As we age, our bodies change, and inevitably, multiple years of wear and tear can start to take its toll on even the most active people. Here is a question concerning a method of training I have used for 20 years but am starting to realize some alterations are needed from when I started in my late 20s as I enter my 50s:
Stew, I have been following your training methods for nearly 20 years. Periodization has really helped me with my fitness, not just in my job but my overall health as well. However, I am noticing that the running cycles feel like too much running and the lift cycles feel like too much lifting. Any alterations, as I am now in my mid 40s but still pretty advanced in my fitness? I am not looking at making it easier -- just different. Jim
Wow. Twenty years. Good on you, Jim. A great question. I figured out the answer a few years ago and created a few new rules when it comes to training in your 40s and 50s. Consider your fitness life in different phases.
Phase 1: You are young and learning how to train, play sports and receive the foundation of fitness for whatever journey you have in front of you. This is typically your teenage years. A life of subsequent injuries can start here, and learning to work around them later is required.
Phase 2: You now are entering your 20s. You may forgo fitness for a while, get out of shape and consider specializing in sports and advance to college-level athletics. Or you can challenge yourself with new types of fitness in preparation for the tactical professions. Depending on your choices, injuries or long-term weight gain can occur at play or on the job. Dealing with these later will become an issue.
Phase 3: You now have finished athletics, and maybe your fitness halts altogether, you pick up new activities for health and wellness, or you still race competitively. If in the tactical professions, you typically have finished most boot camps, academies or selection programs by now and are working to maintain your fitness. This phase can carry you through your 30s and into your 50s, depending on your choices and goals.
Tactical Fitness for the Athlete Over 40 addresses many of these with a 16-week, advanced-level program. If you neglected your fitness and saw a steady increase in weight over the years, you need to rebuild that fitness foundation. Treat yourself like a beginner and start building good habits that will save your life.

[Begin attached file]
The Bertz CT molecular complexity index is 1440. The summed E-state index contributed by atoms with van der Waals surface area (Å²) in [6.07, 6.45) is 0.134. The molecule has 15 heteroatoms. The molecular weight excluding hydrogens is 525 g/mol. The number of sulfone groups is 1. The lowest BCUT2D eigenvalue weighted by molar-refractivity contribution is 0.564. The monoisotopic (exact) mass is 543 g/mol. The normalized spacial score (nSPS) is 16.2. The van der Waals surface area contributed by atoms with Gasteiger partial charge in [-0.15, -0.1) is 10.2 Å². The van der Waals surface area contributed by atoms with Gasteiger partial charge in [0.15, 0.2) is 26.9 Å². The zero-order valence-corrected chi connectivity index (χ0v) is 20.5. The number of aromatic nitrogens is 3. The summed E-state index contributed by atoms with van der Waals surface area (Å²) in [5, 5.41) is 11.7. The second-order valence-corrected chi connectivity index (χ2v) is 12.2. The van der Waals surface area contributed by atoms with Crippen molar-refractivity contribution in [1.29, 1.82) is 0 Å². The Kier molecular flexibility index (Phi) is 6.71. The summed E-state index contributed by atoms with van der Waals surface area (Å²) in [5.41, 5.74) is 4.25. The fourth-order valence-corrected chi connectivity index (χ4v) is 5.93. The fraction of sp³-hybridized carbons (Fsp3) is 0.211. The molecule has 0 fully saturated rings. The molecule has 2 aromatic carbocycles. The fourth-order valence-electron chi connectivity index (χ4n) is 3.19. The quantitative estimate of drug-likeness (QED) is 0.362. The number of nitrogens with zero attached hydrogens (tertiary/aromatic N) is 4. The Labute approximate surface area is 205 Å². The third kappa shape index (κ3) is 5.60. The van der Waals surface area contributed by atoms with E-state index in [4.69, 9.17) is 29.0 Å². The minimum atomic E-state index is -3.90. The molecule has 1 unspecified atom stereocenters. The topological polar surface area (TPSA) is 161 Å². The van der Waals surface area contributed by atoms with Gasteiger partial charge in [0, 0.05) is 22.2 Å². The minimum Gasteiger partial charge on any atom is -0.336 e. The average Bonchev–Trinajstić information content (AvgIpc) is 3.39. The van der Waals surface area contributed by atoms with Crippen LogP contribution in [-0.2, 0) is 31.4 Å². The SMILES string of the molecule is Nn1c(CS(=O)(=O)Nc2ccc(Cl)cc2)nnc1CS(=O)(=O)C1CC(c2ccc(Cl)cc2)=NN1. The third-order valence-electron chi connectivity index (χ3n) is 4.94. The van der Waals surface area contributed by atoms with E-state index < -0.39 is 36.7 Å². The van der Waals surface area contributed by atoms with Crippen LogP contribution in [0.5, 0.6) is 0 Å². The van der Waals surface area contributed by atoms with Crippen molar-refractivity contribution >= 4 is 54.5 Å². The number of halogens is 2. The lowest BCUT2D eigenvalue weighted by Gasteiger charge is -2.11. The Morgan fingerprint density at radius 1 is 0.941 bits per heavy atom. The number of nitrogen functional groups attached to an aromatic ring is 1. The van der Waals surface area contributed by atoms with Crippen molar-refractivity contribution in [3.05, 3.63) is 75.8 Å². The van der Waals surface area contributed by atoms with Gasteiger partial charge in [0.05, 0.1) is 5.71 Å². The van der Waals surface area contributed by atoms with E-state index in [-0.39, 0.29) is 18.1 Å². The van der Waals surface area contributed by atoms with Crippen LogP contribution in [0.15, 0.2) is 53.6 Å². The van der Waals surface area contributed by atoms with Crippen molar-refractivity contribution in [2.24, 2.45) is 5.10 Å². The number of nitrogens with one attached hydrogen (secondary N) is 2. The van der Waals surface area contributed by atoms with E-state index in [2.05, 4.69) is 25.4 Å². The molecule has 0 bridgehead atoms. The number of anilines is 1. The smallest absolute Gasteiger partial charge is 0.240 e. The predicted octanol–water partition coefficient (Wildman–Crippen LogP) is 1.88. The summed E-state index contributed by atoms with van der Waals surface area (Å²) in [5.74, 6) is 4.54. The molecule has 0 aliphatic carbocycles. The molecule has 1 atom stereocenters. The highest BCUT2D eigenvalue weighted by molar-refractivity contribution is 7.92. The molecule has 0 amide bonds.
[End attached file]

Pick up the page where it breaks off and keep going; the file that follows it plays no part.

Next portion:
Phase 4: Typically, after 50 and into the 60s and beyond, fitness is about joint care, longevity, healthy medical scores and fighting the battle of the bulge. You still can lift, run/walk and do non-impact cardio and calisthenics, but mobility and flexibility can enhance life tremendously. Dealing with a lifetime of aches, pains and weight loss at a slower metabolism is the challenge.
But yes, as I entered my 40s, I realized that my body type and athletic history were great for getting strong and gaining weight/bulk if I lifted and ate like I was in my 20s.
After a cycle a few years ago, my body weight was heavier than any period in my life. I was strong but out of cardio conditioning and running hurt. To top it off, my health screening numbers were bad for the first time ever (cholesterol, blood pressure, triglycerides).
So I focused on weight loss and tried a few diets, but I found that eating less (even good foods) was my best answer. Also, during the next lifting cycle, I only lifted about 50% of what I normally did and replaced the other sets of the lifts with TRX suspension training. I added more non-impact cardio into the workouts as well, just to burn off the extra weight that was coming off slowly.
Finally, dropped 20 pounds, back to my college and BUD/S weight, and running does not hurt anymore. However, I now am running every other day (one of my New Rules for Fitness Over 40) with a non-impact cardio activity in between.
This change in mileage and sets/reps of heavy lifting has made a big difference in how I feel. I am still strong enough in the weight room, but am not breaking any records. So consider the few adjustments to your weight-room sets, add some TRX or weighted calisthenics (weight vest), reduce running days per week if you are used to running daily and increase more non-impact cardio.
The spring and summer cycles remain largely the same with high-repetition calisthenics, though if you start to feel joint pain, add some dumbbell movements to simulate those same movements or go with bands, TRX or weighted calisthenics with fewer reps.
Stew Smith is a former Navy SEAL and fitness author certified as a Strength and Conditioning Specialist (CSCS) with the National Strength and Conditioning Association. Visit his Fitness eBook store if you’re looking to start a workout program to create a healthy lifestyle. Send your fitness questions to firstname.lastname@example.org.
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